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Will We Be Slaves Again?

by Mary Kent

November, 1963

The following “reflection” was discovered by one of Mary Kent’s daughters, Rachel Kent, while going through some papers of her late mother.  (Note:  At the time this was written “Negro” was commonly used instead of “Black” or “African American”).  

As some of you may know, I am a substitute teacher in Arlington schools.  For the past six weeks I have been working in a fourth grade room in Drew Annex.  This school has a school nurse who is white, one sixth grade teacher who is white.  The rest of the school staff and all of the students are Negroes.  It was in this room that I received word on Friday, in a one-line note from the office, that “President Kennedy has been shot and is in critical condition.”  As teachers all across the country did, I asked for a moment of silence so that we might pray for our President.  After this the children asked many questions...” Who shot him? Will he die? Where was Mrs. Kennedy?  Where were the children?”

 

Since I could not tell them any of these things, I suggested we go about our tasks until we received more information.  I told them not to ask any more questions.  However, one little girl--one of the best-behaved as well as the best informed children in the class-- stood up beside her desk and said, “Mrs. Kent, I have a very, very important question to ask.”  I gave her an answer I have used many times before, “If you are sure it is important, you may ask it.”

Standing beside her desk the little girl asked, “Mrs. Kent, if President Kennedy dies, will we be slaves again?”

And no one laughed.  And no one spoke. And no one moved.   I had the complete attention of every child in that room.

And what did I say?  I am not really sure … something about the impossibility of this ever happening ... something to assure her that the days of the slavery of her people was 100 years back in our history ... something to the effect that if the President died another man would take his place at once and that so far as most of us were concerned, everything would be just about the same as before.  I'm not sure what I said.  I remember what I thought: “My God, what have we done?!”  And I prayed that God would help me help this child who had fears in her heart that I could never have imagined ... and I knew I must answer seriously but not let my voice quaver because this child would think I was upset because there was a possibility that what she feared might happen ... that she could not understand why the question she asked could upset me.  So I answered the question, but I don't know how well.  I told her teacher who returned to class yesterday what had happened so she might in some way speak to the child's fears.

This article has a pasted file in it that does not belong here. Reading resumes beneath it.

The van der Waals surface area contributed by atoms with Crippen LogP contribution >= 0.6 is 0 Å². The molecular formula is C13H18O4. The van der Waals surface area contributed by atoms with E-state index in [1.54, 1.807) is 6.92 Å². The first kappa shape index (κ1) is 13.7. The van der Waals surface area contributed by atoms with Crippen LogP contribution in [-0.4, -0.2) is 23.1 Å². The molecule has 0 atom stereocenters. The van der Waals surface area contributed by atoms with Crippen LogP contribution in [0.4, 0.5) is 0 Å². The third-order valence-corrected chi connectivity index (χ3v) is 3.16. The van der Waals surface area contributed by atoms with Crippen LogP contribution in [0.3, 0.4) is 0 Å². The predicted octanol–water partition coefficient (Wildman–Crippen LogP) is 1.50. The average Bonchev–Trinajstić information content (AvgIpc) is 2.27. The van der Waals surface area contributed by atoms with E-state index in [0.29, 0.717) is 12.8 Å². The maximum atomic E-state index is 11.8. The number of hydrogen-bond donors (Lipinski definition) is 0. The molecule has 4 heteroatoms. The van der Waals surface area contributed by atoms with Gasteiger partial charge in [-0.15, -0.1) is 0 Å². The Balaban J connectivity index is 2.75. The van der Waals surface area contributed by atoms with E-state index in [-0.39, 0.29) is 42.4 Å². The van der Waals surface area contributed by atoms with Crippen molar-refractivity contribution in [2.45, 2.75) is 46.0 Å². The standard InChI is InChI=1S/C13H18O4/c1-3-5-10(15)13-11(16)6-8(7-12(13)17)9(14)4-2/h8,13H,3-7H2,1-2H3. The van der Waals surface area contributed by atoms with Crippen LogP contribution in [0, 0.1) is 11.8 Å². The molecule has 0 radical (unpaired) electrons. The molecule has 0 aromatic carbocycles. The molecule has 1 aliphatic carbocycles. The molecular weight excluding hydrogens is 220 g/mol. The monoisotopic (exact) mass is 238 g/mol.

Why should the child ask such a question?  Think of your school books.  How many pictures are there of Negroes?  There are very few, and those few are those which show them as slaves.

When we take a course and when we read of the problems of minority groups, this fact -- that people of minority groups are not given stories and pictures of their own race -- is mentioned. But the importance of it never reached me before.  If there are only a few pictures, those few take on an importance far greater than we expect it to.  And the child asks, “If President Kennedy dies, will we be slaves?”

Why should a child ask such a question? Partly because a child has no sense of time and the sequence of history.  The Civil War was a long time ago -- and so was Christmas -- and surely nothing could be farther in the past than First Grade.

There is another reason, perhaps, why the child can ask such a question. That is that there has been nothing in his experience or knowledge of the White Man that has erased a fear of slavery. At Halloween I overheard one of the boys in my class telling his friend about what he did for Trick-or-Treat.  And in telling it he mentioned going to a ‘white' house, and that white man said, “I don't have anything for Trick-or-Treat.” But the boy said, “I could see he had a big bowl of Hershey bars on the table. And we left and some white kids went to the house and he gave them Hershey bars.  He had them Hershey bars for white kids.  He didn't want us there.”  And the boy was angry and his friends weren't angry.  It was just a thing that happened, that by the time the boy was nine years old, he more or less expected this from whites. 

My feeling is very deep that this is not a thing we can solve by discussion.  We could talk about the education of Negroes, about integration, segregation, and these problems, and we could solve nothing.  Each would bring his own intellectual and emotional thoughts, his background, his experiences with Negroes.  These would be numerous and varied.  The discussion might be interesting and informative, and would surely be lively, and perhaps heated.

But perhaps what we should do, especially as people interested in the field of Guidance, is to think what we can do to help children grow up without a fear of slavery by his fellow Americans.  It seems that no thinking compassionate person would want children of our nation to know such a fear.  Those who believe in segregation of race, how can you erase this fear?  Those who believe in limited integration, what will you do?  Those who believe in complete and unlimited integration, what will you do?

I don't and can't speak for anyone but myself, but I don't want any child in the nation ever again to stand beside his desk, and with all seriousness and in deep earnestness, ask, “Teacher, if our President dies, will we be slaves again?”